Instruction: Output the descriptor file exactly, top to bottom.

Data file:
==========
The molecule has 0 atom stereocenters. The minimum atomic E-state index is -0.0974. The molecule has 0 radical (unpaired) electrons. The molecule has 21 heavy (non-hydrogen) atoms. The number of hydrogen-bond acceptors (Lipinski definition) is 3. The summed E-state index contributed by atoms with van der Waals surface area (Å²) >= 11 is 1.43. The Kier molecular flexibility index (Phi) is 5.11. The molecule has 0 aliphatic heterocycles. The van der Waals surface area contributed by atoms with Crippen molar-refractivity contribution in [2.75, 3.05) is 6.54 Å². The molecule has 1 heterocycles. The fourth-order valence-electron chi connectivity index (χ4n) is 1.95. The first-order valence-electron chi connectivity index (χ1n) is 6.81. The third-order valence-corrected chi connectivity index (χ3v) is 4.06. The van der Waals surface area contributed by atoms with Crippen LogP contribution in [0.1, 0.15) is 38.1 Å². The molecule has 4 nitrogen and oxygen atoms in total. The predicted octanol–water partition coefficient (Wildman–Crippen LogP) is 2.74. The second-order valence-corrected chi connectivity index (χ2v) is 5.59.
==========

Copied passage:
The molecule has 0 atom stereocenters. The minimum atomic E-state index is -0.0974. The molecule has 0 radical (unpaired) electrons. The molecule has 21 heavy (non-hydrogen) atoms. The number of hydrogen-bond acceptors (Lipinski definition) is 3. The summed E-state index contributed by atoms with van der Waals surface area (Å²) >= 11 is 1.43. The Kier molecular flexibility index (Phi) is 5.11. The molecule has 0 aliphatic heterocycles. The van der Waals surface area contributed by atoms with Crippen molar-refractivity contribution in [2.75, 3.05) is 6.54 Å². The molecule has 1 heterocycles. The fourth-order valence-electron chi connectivity index (χ4n) is 1.95. The first-order valence-electron chi connectivity index (χ1n) is 6.81. The third-order valence-corrected chi connectivity index (χ3v) is 4.06. The van der Waals surface area contributed by atoms with Crippen LogP contribution in [0.1, 0.15) is 38.1 Å². The molecule has 4 nitrogen and oxygen atoms in total. The predicted octanol–water partition coefficient (Wildman–Crippen LogP) is 2.74. The second-order valence-corrected chi connectivity index (χ2v) is 5.59.